- A former OpenSea executive has been sentenced to three months in prison for insider trading.
- The executive, Nathaniel Chastain, reportedly made over $50,000 in 2021 from his NFT insider trading scheme.
- Chastain pled not guilty last year, claiming that no one told him he couldn’t use the insider information.
A former OpenSea executive has been sentenced to three months in prison for perpetrating the first-ever insider trading scheme involving NFTs. Nathaniel Chastain, who worked as the Head of Product for the NFT marketplace, was found guilty of fraud and money laundering by a federal grand jury earlier this year. The former executive was convicted less than two weeks after his trial began in April this year.
3 Years Supervised Release For Ex-OpenSea Executive After Jail
According to a press release by the U.S. Attorney’s Office for the Southern District of New York, Nathaniel Chastain’s three-month-long prison term will be followed by another three months of home confinement. The former OpenSea executive will then face three years of supervised release.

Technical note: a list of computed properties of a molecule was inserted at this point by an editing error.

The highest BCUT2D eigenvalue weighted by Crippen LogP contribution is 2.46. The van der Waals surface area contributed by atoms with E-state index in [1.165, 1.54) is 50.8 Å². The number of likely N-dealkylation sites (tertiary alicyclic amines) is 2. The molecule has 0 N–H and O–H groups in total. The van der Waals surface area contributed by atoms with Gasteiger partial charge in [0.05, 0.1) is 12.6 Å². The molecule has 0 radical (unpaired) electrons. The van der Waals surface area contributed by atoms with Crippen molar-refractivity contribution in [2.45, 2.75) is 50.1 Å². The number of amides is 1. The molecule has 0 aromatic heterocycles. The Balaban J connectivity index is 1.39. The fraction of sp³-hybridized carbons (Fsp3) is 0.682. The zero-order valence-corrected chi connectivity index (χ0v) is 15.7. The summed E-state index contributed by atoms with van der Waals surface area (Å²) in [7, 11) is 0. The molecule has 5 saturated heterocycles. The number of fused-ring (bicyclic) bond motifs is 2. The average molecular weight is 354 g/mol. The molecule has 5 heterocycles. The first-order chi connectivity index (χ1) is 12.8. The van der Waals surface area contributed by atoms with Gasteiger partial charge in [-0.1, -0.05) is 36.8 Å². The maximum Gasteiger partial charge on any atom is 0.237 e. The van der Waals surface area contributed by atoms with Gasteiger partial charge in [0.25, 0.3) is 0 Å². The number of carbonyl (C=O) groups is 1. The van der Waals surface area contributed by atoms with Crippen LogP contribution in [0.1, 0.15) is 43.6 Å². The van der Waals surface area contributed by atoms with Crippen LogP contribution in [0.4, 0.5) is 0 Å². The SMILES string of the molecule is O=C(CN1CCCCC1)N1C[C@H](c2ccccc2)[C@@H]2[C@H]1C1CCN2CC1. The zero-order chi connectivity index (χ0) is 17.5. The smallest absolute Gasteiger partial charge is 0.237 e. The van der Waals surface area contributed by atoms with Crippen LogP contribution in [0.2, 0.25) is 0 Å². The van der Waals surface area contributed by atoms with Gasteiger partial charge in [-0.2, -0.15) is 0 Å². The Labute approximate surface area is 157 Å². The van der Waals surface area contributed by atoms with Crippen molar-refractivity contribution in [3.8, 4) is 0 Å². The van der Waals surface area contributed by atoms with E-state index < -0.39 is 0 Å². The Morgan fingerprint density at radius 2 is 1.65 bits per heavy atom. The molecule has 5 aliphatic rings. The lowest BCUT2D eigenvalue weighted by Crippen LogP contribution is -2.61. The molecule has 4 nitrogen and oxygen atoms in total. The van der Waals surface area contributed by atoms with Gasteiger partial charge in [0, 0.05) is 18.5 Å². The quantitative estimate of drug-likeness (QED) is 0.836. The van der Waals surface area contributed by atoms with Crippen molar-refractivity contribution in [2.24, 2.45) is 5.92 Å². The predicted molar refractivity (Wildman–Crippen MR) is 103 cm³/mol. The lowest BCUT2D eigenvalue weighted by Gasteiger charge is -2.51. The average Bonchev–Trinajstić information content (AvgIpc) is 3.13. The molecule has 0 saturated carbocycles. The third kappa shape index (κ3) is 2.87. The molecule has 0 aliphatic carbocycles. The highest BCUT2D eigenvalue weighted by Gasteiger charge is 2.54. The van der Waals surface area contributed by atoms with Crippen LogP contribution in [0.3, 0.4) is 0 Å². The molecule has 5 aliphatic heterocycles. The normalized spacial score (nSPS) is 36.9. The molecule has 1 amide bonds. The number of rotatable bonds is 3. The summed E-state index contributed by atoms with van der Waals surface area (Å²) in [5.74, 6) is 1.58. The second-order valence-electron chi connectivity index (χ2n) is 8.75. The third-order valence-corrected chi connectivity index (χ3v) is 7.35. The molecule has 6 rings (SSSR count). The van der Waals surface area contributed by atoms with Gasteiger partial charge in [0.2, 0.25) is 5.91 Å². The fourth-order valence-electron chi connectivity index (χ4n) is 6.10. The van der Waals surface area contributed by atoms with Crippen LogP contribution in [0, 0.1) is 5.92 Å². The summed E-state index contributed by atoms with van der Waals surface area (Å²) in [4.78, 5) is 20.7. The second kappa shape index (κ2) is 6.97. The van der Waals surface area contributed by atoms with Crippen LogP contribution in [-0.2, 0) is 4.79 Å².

Today’s sentence should serve as a warning to other corporate insiders that insider trading – in any marketplace – will not be tolerated.”
Damian Williams, U.S. Attorney SDNY
Federal prosecutors sought a two-year sentence for Chastain, citing a similar insider trading case involving a Coinbase manager who was sentenced earlier this year. However, the judge overseeing the ex-OpenSea executive’s case gave a lenient sentence, stating that he was a first-time offender and the proceeds from his NFT insider trading were considerably less than the Coinbase case.
Chastain was indicted by federal prosecutors in June last year. He was accused of abusing his position at OpenSea to buy NFTs that were set to be featured on the marketplace’s homepage. The former executive made more than $50,000 between June 2021 and September 2021 through his insider trading scheme.
Chastain reportedly used multiple wallets to route his funds and cover his tracks. After the former OpenSea executive was formally charged, his lawyers entered a not-guilty plea and later argued that no one told him that he couldn’t use or share the insider information in question.